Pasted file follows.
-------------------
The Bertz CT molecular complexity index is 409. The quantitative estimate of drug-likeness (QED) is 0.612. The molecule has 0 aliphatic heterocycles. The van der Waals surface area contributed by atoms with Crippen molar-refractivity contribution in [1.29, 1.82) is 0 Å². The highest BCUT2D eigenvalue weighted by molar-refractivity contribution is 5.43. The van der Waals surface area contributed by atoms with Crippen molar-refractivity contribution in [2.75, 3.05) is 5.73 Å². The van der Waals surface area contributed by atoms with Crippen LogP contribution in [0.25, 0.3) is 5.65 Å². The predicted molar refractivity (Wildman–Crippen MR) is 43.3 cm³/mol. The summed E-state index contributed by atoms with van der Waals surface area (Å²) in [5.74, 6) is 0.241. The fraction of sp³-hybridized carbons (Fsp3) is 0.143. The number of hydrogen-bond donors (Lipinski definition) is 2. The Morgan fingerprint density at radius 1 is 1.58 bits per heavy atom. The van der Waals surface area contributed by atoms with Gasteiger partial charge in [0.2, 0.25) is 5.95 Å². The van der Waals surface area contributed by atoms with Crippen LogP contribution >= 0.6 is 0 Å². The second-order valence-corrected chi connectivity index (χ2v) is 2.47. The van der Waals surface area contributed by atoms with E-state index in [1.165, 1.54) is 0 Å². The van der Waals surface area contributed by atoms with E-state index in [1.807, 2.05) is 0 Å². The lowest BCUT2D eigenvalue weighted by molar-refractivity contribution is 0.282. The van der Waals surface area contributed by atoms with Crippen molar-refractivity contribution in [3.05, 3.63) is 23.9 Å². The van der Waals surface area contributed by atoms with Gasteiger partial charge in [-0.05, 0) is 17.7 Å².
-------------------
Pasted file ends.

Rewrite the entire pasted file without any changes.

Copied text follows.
The Bertz CT molecular complexity index is 409. The quantitative estimate of drug-likeness (QED) is 0.612. The molecule has 0 aliphatic heterocycles. The van der Waals surface area contributed by atoms with Crippen molar-refractivity contribution in [1.29, 1.82) is 0 Å². The highest BCUT2D eigenvalue weighted by molar-refractivity contribution is 5.43. The van der Waals surface area contributed by atoms with Crippen molar-refractivity contribution in [2.75, 3.05) is 5.73 Å². The van der Waals surface area contributed by atoms with Crippen LogP contribution in [0.25, 0.3) is 5.65 Å². The predicted molar refractivity (Wildman–Crippen MR) is 43.3 cm³/mol. The summed E-state index contributed by atoms with van der Waals surface area (Å²) in [5.74, 6) is 0.241. The fraction of sp³-hybridized carbons (Fsp3) is 0.143. The number of hydrogen-bond donors (Lipinski definition) is 2. The Morgan fingerprint density at radius 1 is 1.58 bits per heavy atom. The van der Waals surface area contributed by atoms with Gasteiger partial charge in [0.2, 0.25) is 5.95 Å². The van der Waals surface area contributed by atoms with Crippen LogP contribution >= 0.6 is 0 Å². The second-order valence-corrected chi connectivity index (χ2v) is 2.47. The van der Waals surface area contributed by atoms with E-state index in [1.165, 1.54) is 0 Å². The van der Waals surface area contributed by atoms with E-state index in [1.807, 2.05) is 0 Å². The lowest BCUT2D eigenvalue weighted by molar-refractivity contribution is 0.282. The van der Waals surface area contributed by atoms with Crippen molar-refractivity contribution in [3.05, 3.63) is 23.9 Å². The van der Waals surface area contributed by atoms with Gasteiger partial charge in [-0.05, 0) is 17.7 Å².